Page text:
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In response to the dialog that Joe Orr and Brian Pasch are having about dealer name piracy.Conversely the review site ranking strategy would be very easy for your competitors to take advantage of. With just a little bit of link building an aggressive competitor could have negative reviews optimized for your name. Negative review sites have more authority, more people will link to negative information than positive. Links to these negative review can be bought really cheap. Which gives these negative reviews more search engine relevance than hundreds of positive reviews. Some review sites even participate in buying fake reviews so they can optimize for your name. Jim Rucker did an article about it where www.lotpro.com is participating in this scheme. Your competitors with an aggressive dealer microsite strategy could also rank for your name very easily. We have dealers occupying as many as five search engine entries with microsites for their competitors names, done in such a way that their competitors do not have a leg to stand on, this is the same strategy that Sean Bradley has touted with VSEO, but if they complain we will remove their name from the site. There are many ways to grab traffic on competitors names and insure your own name in the search engine results pages. On grabbing traffic on competitors names you need to make sure you don't have any reason to have a business relationship with that store, it can and will make that relationship difficult if you participate in this strategy.
As long as the content does not suggest endorsement or sponsorship you don't have much room to complain. A site disclaimer as simple as "This site and offers presented are not endorsed or sponsored by and dealership presented" is probably enough to grant the webmaster safe harbor. The fact that you let review sites present advertising on your dealership name would also help bolster their case because then you are participating in selective enforcement of your trademark especially with the very competitive ads shown on the screen cap below. Using the lead gen site example. If they were trying to capture leads using a call to actions such as "Get a fast Internet Quote from ABC Motors" when the leads were going to other dealers then your trademark claim would be valid if they were only going to you then you need to contact the lead provider and protest. If the call to action said "Get Quotes from Brand dealers and Compare the price offered by ABC Motors" a complaint may fall on deft ears. Think the "Pepsi Challenge" In Brian Pasch's post about "Online Piracy" he bought up his experience with BMW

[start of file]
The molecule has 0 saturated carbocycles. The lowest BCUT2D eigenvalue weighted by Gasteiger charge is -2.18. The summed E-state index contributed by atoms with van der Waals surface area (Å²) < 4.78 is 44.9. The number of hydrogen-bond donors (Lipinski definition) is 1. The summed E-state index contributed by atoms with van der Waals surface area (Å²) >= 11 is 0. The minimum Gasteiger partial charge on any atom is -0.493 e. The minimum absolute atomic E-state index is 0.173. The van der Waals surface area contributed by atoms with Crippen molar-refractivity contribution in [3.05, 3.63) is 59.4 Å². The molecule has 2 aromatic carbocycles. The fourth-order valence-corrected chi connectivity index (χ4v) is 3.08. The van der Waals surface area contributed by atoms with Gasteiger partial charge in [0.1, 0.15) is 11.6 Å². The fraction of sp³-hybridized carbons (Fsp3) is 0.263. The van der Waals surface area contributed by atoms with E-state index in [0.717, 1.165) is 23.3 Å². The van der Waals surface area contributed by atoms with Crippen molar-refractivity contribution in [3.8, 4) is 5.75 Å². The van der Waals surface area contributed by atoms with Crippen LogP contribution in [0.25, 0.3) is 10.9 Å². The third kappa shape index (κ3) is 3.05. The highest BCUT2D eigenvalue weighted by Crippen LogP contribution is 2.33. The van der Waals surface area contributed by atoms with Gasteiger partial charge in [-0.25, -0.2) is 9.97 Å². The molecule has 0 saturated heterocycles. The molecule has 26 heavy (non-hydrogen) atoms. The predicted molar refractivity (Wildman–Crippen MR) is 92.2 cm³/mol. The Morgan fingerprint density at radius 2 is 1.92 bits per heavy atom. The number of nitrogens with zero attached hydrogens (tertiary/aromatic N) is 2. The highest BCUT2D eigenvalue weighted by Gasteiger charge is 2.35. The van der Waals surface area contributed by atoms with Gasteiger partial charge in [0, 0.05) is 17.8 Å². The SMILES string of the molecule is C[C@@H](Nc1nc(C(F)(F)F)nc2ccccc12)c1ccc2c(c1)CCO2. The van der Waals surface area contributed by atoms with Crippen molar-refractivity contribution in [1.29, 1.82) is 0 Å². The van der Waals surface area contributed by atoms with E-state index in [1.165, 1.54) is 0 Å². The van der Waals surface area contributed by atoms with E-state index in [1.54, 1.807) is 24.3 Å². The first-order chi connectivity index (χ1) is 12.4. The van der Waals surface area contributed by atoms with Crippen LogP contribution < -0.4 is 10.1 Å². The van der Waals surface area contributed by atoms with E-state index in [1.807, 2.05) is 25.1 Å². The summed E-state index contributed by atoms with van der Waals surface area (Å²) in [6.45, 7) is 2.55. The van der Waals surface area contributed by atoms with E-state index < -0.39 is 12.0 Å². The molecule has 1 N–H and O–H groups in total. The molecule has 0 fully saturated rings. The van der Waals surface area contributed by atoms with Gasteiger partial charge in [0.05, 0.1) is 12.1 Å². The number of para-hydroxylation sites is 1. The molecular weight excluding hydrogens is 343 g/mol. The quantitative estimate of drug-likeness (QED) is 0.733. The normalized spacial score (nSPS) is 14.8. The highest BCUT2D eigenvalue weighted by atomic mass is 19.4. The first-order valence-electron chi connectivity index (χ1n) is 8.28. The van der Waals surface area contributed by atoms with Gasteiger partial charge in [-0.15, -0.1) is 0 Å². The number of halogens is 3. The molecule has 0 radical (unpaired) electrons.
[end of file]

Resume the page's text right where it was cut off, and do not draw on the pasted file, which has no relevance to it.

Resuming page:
I had BMW attorney call me one day because I had a BMW SEO case study website up on http://www.bmwseo.com. They said that since I was in the business of making money from SEO, I can’t use the BMW in the domain even though it may help their dealers.In Brian's bmwseo.com predicament. I may of told an attorney that reached out to me, depending on his demeanor, to fly a kite unless his client wanted to purchase the domain name. That really falls under fair use, especially if you were offering a service geared or case study specifically to BMW dealers. A better option on the domain name would of been bmwdeaelrseoservices.com to completely avoid confusion and prevent a trademark dilution claim. A product description such as BMW Dealer SEO Services is an acceptable derivative, with the right disclaimer. bmwseo.com may create confusion in the eyes BMW consumers but once they clicked through it would be obvious that it was a service offering to dealers and not an offer to sell cars. It really is no different than after market accessories for Honda Accords when they use the words Honda Accord in their product description. Trademark law is generally focused on Consumer Protection not the protection of the trademark holder. It is to protect consumers from confusion. In my opinion it is completely legal to use a dealers name or competing vendors name in a strategy or product review, however you need to be able to live with the repercussions. Those that publish them usually are well aware of the pros and cons. My company would never use a dealer client's name in our online marketing materials in indexed content, however we may use a vendors name that we represent because our website message and traffic is geared towards consumers of online automotive marketing solutions. That is the balance we maintain. Dealers that are really concerned with trademark and copyright concerns want to dig into http://www.chillingeffects.org/ which covers many of these topics. That way they can get a better grasp of what is really involved in protecting their brand, their rights and the rights of those they feel are infringing upon it and not just take my word or another vendors word for it. It is a a joint project of the Electronic Frontier Foundation and Harvard, Stanford, Berkeley, University of San Francisco, University of Maine, George Washington School of Law, and Santa Clara University School of Law clinics. Make sure you are in attendance for our next webinar Wednesday at noon est 10-28-2009 where Jim Rucker, Brian Pasch and myself will discuss ways for dealer to own all 10 positions for their name and offer some differences of opinion. You will be able to ask questions during the webinar and we would welcome another panelist.